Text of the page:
A “Violet Has Two Daddies” duly produced in “Afterschool Special” style, “Violet’s Visit” is a seriocomedy whose good intentions are hemmed in by simplistic writing and barely routine execution. Gay fests and the odd offshore broadcast slot might nip, but uninspired effort is best suited to home-turf TV.
Alec (Graham Harvey) and Pete (David Franklin), a pleasant-enough pair of well-buffed, domestically partnered Sydneyites, are surprised one day to find Violet, aka “Scooter” (Rebecca Smart), on their doorstep — the previously unmet result of Alec’s long-ago heterosexual days. He’s none too pleased at this intrusion, and she isn’t too thrilled at discovering Dad is a “homo.” Yet at Pete’s insistence, the rather thin-skinned, snippy 15-year-old (who’d fled her backwater home when Mom acquired yet another live-in b.f.) is allowed to stay on a trial basis.
Faster than you can say “getting-to-know-you montage,” the trio start getting along nicely. Minor conflict ensues when Scooter’s budding teenage sexuality nurtures a crush on the couple’s pal Wayne (Caleb Packham), though he’s more interested in playing sandwich with the two men. More serious are mum Sharon’s (May Lloyd) long-distance demands that Scooter return home.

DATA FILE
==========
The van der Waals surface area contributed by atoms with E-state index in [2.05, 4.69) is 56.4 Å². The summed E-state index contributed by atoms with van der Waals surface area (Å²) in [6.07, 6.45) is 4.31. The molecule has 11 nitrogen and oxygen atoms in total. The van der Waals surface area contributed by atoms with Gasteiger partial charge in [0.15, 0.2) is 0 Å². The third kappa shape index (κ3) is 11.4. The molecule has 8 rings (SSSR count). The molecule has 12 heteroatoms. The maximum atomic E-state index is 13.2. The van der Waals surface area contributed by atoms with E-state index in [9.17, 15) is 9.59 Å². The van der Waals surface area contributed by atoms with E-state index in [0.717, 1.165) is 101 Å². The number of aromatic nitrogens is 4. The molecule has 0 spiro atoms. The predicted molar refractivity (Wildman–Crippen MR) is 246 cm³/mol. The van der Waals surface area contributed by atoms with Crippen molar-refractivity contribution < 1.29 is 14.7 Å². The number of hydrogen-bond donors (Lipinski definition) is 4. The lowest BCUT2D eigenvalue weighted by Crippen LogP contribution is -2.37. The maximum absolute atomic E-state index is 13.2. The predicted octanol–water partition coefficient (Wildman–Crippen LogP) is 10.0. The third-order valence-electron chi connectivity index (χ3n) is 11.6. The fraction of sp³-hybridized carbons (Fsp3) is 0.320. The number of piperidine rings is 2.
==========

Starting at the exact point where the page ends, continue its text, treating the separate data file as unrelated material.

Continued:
None of this escapes rote cliche, from sketching of Mom as a bitter harpy to the expected, cutesy reconciliation (at a McDonald’s, which inadvertently reflects script’s generic approach). One potentially interesting development comes when Pete, who’d at first welcomed this new “family” setup, begins feeling more put-upon than parental. He bolts the nest, and a guilt-ridden Scooter then runs away too. But these problems are resolved without any suspense or imagination.
Harvey and Franklin make a handsome, credible pair despite screenplay’s scant character depth. Smart, however, has grown from an intriguing child thesp (“Celia,” “The Shiralee”) into an unappealing near-adult one, rendering her character more irksome than sympathetically confused. New Zealand-born soph helmer Richard Turner (“Squeeze”) does nothing to infuse low-budget production with personality. Tech aspects are mediocre, synth score and various soundtracked rock tunes (“All that I am/Is what I want to be,” etc.) equally banal.